3/3, 7 PM “migra punk night” at the Silent Barn with a diverse lineup: bands include tuneful female-fronted Material Support, similar Pinoy punks Kadena and dark sludgy hardcore punk en Espanol band Huasipungo headlining, $10    

3/3, 7 PM Omurasu (Tomoko Omura : violin with Yuhan Su: vibraphone) followed by violinist/singer Karolina Beimcik’s Zormya quintet at Shapeshifter Lab, $15

3/3, 7 PM pianist Ena Bronstein Barton performs works by Mozart, Debussy and Chopin at Greenwich House Music School, $15/$10 stud/srs

3/3, 8 PM pianist Lucian Ban and violist Mat Maneri playing their creepy Transylvanian jazz followed at 10 by this era’s most chillingly cinematic, shadowy reverbtoned noir guitar instrumentalists, Big Lazy at Barbes

3/3, 8 PM bassist Leila Bordreuil duels with guitarist Bill Nace and then premieres “Void and Dismissal” — a collaboration with guitarist and vocalist Austin Julian (Sediment Club, Sunk Heaven). Featuring Tamio Shiraishi (alto sax) and Julia Santoli (spatialized amplifiers) at Issue Project Room, $10 sug don

3/3, 8 PM  Irina Muresanu, violin; Angela Draghicescu, piano play a Homage to Dinu Lupatti with music by Bartok, Lupati and Enescu at Weill Hall at Carnegie Hall, $25

3/3, 8:30 PM uneasy, lush chamber-rock and more avant garde sounds with the Parkington Sisters at the third stage at the Rockwood, $10

3/3, 8:30 PM a benefit for the ACLU and Brooklyn-based immigrants rights group DRUM with the Occasionalists serving as the live band for revolutionary karaoke i.e. R.E.M.’s End of the World as We Know It to Bob Marley’s Redemption Song to the Beatles’ Revolution to Public Enemy’s Fight the Power to Bowie/Queen’s Under Pressure at Union Hall, $10

3/3, 9 PM fiery garage rock band the NY Fowl Harmonic – a Gato Loco spinoff – and, Dawn Drake and at Hank’s. Hard-hitting bassist Dawn Drake & Zapote plays hot Afrobeat and latin-tinged funk grooves after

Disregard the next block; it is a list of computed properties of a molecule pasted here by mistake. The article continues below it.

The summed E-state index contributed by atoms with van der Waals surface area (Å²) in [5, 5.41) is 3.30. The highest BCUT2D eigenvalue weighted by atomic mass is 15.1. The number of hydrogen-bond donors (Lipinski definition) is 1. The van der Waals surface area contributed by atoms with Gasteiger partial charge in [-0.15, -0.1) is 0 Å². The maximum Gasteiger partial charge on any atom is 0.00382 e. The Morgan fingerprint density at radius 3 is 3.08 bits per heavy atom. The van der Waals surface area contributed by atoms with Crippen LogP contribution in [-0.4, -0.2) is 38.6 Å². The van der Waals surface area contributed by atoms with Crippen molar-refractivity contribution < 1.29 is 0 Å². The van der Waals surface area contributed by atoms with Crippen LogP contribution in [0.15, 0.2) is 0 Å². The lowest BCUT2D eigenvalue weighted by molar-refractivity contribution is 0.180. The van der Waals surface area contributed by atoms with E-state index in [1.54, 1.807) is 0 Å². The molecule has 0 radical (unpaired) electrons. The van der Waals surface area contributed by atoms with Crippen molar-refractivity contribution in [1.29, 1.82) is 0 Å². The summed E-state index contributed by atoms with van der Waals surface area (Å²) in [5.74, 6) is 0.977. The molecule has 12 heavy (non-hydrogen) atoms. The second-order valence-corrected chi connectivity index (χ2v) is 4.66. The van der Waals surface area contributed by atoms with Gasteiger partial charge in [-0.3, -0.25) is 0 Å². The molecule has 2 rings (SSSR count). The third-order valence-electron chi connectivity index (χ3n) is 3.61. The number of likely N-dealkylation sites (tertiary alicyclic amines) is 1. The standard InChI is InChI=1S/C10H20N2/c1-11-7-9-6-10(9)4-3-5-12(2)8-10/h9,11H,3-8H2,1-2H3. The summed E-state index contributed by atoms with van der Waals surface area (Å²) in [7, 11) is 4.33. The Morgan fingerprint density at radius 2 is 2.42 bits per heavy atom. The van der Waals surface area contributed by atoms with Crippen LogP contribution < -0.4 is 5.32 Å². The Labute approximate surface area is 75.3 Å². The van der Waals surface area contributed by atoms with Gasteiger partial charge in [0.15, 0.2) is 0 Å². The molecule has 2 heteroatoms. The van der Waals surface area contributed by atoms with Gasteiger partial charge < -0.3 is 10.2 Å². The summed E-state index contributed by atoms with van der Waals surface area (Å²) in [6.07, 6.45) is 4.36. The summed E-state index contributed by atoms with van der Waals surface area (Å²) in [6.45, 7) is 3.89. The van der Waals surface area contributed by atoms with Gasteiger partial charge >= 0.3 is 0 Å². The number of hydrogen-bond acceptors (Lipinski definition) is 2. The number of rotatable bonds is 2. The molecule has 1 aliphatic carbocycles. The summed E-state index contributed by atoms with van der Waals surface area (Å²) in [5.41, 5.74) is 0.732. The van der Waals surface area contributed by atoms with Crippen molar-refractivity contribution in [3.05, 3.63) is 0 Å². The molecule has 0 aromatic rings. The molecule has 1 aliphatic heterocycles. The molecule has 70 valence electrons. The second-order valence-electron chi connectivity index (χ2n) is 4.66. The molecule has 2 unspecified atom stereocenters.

3/3, 9  PM hilarious jazz versions of Merle Haggard classics with Bryan & the Haggards – a Mostly Other People Do the Killing spinoff – at Red Hook Bait & Tackle

3/3, 10 PM fiery, psychedelically bluesy oldschool soul/southern rockers Lizzie & the Makers at the small room at the Rockwood

3/3, 10 PM New York City’s only Farsi funk group, the hauntingly psychedelic retro 60s/70s Iranian revivalists Mitra Sumara at Pete’s

3/3, 10 PM Unsteady Freddie‘s monthly surf rock extravaganza at Otto’s begins at 9 with brooding, stomping Russian prison songs reinvented as surf rock by the Vivisectors, then sax-driven garage punks the Gotham Rockets and psychobilly band the Spastiks sometime after midnight

3/3, 11 PM epic Americana/newgrass anthems with Frontier Ruckus at the Mercury, $12 adv tix rec 

3/4, 2:15 PM eclectic roots reggae/desert rock/African folk band Sierra Leone’s Refugee All Stars play a family concert at Flushing Town Hall, $13, ages 13-19 get in free w/ID; if you want to take part in an interactive workshop with the band, show up at 1 PM, that’s $7.

3/4, 4 PM quirkily cinematic, psychedelic, family-friendly instrumentalists Songs for Unusual Creatures, followed at 8 by this era’s greatest film noir guitarist and composer, Steve Ulrich of Big Lazy and eventually at 10 by epic, sweeping, adventurous Sinaloa-style mariachi/ranchera brass group Banda de los Muertos at Barbes

3/4, 6 PM carnatic vocal collective Sambhav sing a jazz and avant garde-influenced  program of tillanas — “the raucous, bravura traditional-closing-numbers of the South Indian music canon”- at Freddy’s  

3/4, 7:15ish dark psychedelic acoustic blues/klezmer/reggae/soca jamband Hazmat Modine at Terra Blues. They’re also here on 3/25

3/4, 7:30 PM perennially fearless jazz piano icon Vijay Iyer joins forces with an eclectic group of multilingual performer/composers – Himanshu Suri (formerly of Das Racist), guitarist Rafiq Bhatia (Son Lux) and drummer/rapper Kassa Overall for a voyage across multiple musical landscapes, articulated by the individual brilliance of the four collaborators. Pakistani vocalist/composer Arooj Aftab performs a set of her own songs with Leo Genovese, piano; Jorn Bielfeldt, drums; and Yusuke Yamamoto, synths. at Merkin Concert Hall, $25 or $20 per ticket for multiple purchases